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There seems to be a general misunderstanding about Milo Yiannopoulos’ visit. It has nothing to do with free speech.
Australia has no Bill of Rights, so we have no official decree of free speech – we happen to have such a luxury, but it’s only because it’s generally, socially accepted as being the case. The battle for free speech is one which has encompassed many aspects of Australian society for many decades, from the banning of books (Philip Roth’s Portnoy’s Complaint), to films (from Salo to Ken Park and Baise Moi) and pornography. We should not be banning everything, or anything for that matter, just because it’s offensive. I find The Bachelor intellectually offensive (why not just call it Vagina Auction and be done with it?), but it shouldn’t be banned – that’s why God gave us the remote control.
This notion of free speech being the be-all and end-all of a forward thinking society seems to have continued to this day, with the arrival of alt-right poster boy and pederasty apologist Milo Yiannopoulos, who as well as being fired from right wing “news” outlet Breitbart, was handed a lifetime ban from Twitter for inciting a bilious diatribe of racist, misogynist hatred being spewed at actress-comedian Lesley Jones. On the heels of a book tour, this loathsome cretin has been making the speaking rounds to crowds of mostly white entitled males, delivering a performance of insubstantial and reactionary fascist nonsense, under the guise of “free speech”. He never actually says anything of substance; he has no insights, no nuance. His whole act is just being a total, unhinged dick for the sake of it.
I’m all in favour of being able to say what you think. I’m also in favour of not being a dick about it. At his recent gigs, Yiannopoulos made the pronouncement that Muslim refugees had very few skills, but one of them was raping women. He had a picture of a then-19-year old feminist author Clementine Ford projected onto a screen with the word “unfuckable” superimposed on it
But, sure. Free speech. Woo.
There is a difference between free speech, and hate speech. Free speech means you can say what you want, without fear of being prosecuted for it. But it comes at a cost: you can’t run into a crowded theatre and yell “Fire!” You can’t simply say that which you know is untrue, and do so for the specific purpose of intimidating, harassing or offending people. That’s 18C – and that’s the whole makeup of Milo, and this fetid, self-aggrandising publicity tour of his.
Andrew Bolt was charmed by his presence and totted along to the Melbourne gig only to be offended by some of his lesser insights. It’s as if Bolt lay down with a dog and found himself puzzled by all the fleas he found himself with the next morning. Stunning.
The real issue here is that what we have in Yiannopoulos is, at the very best, a narcissistic nihilist. He stands for nothing, believes in nothing, wants attention above all else, and his sole reason for being is to get a rise out of a very specific subset of educated people. I mean, imagine if that was all you deemed yourself worthy of contributing to the world – going out of your way to be offensive, for no other reason than that it will upset people. He’s essentially Rodney Rude, but without the jokes.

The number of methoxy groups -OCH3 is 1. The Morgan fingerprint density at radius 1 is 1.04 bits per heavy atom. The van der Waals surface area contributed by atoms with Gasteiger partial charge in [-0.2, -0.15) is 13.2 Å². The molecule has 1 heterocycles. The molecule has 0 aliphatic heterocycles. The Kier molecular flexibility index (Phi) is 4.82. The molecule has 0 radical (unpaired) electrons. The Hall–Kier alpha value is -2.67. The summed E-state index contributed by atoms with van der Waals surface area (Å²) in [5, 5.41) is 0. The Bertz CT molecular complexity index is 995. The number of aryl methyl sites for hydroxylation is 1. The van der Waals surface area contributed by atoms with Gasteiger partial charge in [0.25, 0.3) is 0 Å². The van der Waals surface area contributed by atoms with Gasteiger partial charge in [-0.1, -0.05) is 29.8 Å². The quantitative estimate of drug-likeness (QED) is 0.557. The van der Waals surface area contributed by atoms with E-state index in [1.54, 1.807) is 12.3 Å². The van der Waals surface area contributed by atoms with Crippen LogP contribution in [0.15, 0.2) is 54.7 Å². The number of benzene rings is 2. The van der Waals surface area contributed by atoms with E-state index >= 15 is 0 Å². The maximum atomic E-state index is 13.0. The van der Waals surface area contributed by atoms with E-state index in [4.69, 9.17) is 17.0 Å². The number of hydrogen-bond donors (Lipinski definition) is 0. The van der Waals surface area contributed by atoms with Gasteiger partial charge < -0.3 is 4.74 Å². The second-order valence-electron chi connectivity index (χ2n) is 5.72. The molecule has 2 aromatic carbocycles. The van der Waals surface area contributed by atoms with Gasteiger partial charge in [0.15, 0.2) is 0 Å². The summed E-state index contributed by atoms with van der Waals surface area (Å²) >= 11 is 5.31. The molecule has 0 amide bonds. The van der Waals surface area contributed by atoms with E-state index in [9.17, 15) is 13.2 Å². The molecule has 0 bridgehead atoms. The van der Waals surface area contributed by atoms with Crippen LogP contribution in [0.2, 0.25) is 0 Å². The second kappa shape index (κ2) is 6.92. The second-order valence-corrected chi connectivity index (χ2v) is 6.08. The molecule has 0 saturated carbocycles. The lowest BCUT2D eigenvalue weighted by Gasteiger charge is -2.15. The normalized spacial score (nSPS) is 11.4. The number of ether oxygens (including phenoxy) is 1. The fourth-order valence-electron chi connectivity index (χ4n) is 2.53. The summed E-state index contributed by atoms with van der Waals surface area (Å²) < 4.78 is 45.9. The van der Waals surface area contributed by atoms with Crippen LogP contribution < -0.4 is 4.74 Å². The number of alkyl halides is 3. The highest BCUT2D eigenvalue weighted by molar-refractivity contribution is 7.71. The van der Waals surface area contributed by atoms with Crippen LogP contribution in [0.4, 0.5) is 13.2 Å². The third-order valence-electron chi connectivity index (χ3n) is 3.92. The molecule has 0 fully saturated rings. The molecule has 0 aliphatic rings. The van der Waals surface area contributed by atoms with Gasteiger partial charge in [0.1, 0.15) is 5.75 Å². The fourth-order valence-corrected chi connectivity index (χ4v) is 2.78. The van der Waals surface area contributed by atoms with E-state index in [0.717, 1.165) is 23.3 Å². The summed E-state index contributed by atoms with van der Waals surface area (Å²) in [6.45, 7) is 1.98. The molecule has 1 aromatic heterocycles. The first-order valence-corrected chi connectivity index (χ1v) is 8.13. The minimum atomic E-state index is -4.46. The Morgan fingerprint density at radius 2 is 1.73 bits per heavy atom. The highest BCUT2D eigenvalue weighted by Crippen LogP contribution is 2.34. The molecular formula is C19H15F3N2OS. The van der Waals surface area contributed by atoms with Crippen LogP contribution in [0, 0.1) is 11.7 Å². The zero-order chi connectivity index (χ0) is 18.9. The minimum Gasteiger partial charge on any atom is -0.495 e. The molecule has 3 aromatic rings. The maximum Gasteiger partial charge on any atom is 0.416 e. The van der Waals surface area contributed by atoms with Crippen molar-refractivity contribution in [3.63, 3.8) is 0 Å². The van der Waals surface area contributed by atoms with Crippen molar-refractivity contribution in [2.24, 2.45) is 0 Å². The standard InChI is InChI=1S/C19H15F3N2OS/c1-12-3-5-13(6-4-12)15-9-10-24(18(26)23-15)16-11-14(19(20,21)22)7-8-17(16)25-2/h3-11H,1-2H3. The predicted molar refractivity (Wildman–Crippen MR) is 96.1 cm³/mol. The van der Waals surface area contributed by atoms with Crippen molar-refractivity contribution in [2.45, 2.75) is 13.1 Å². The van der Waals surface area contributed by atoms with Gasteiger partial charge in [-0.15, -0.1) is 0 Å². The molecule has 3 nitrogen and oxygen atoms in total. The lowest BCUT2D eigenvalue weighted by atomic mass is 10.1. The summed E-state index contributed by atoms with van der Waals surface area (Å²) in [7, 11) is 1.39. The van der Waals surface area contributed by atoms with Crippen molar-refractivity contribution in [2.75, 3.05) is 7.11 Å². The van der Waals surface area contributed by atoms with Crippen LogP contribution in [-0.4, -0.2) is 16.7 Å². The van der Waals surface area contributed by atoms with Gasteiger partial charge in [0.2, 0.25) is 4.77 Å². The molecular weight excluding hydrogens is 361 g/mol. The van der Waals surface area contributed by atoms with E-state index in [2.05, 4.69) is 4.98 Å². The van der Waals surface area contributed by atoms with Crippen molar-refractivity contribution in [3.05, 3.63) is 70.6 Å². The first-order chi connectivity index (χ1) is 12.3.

The targets of Milo’s scorn and bile are the subset of people who care about those other than themselves. The ones who don’t lump all Muslims into one bag; those who have the apparently misguided temerity to think that women should be treated equally in life and under the law…those pesky folk who don’t regard feminism as cancer. The Left, basically. He has no ideas of his own which are practicable or useful. He just wants to pester.
So, as it turns out, he says what’s on his mind and becomes the pinup boy for the likes of “libertarian” South Australian Senator David Leyonhjelm, who this week darkened the halls of federal parliament by inviting this twit to speak. He’s got the ringing endorsement of Mark Latham, and that’s as red a flag as you’ll ever need. And Andrew Bolt had him on his Sky News show, was charmed by his presence and totted along to the Melbourne gig only to be offended by some of his lesser insights. It’s as if Bolt lay down with a dog and found himself puzzled by all the fleas he found himself with the next morning. Stunning.
The thing is that at the end of the day, we are, presumably, all adults who can make up our own minds about what ideas are sound and what aren’t worth oxygen. Milo is an oxygen thief, worthy of little more than the three stops on public transport this piece has required of you for its reading. You’re free to disagree with the precepts of third wave feminism, or how the misinterpretation of Islam has an effect on women in some countries, sure. But you’ll sooner or later just expose yourself as being at the centre of a vortex of ignorance and profound narrowmindedness.
But you also need to keep in mind the fact that people with better ideas will be heard just as well as when you allow your vile dribble into the public sphere. Sunlight’s the best disinfectant, after all.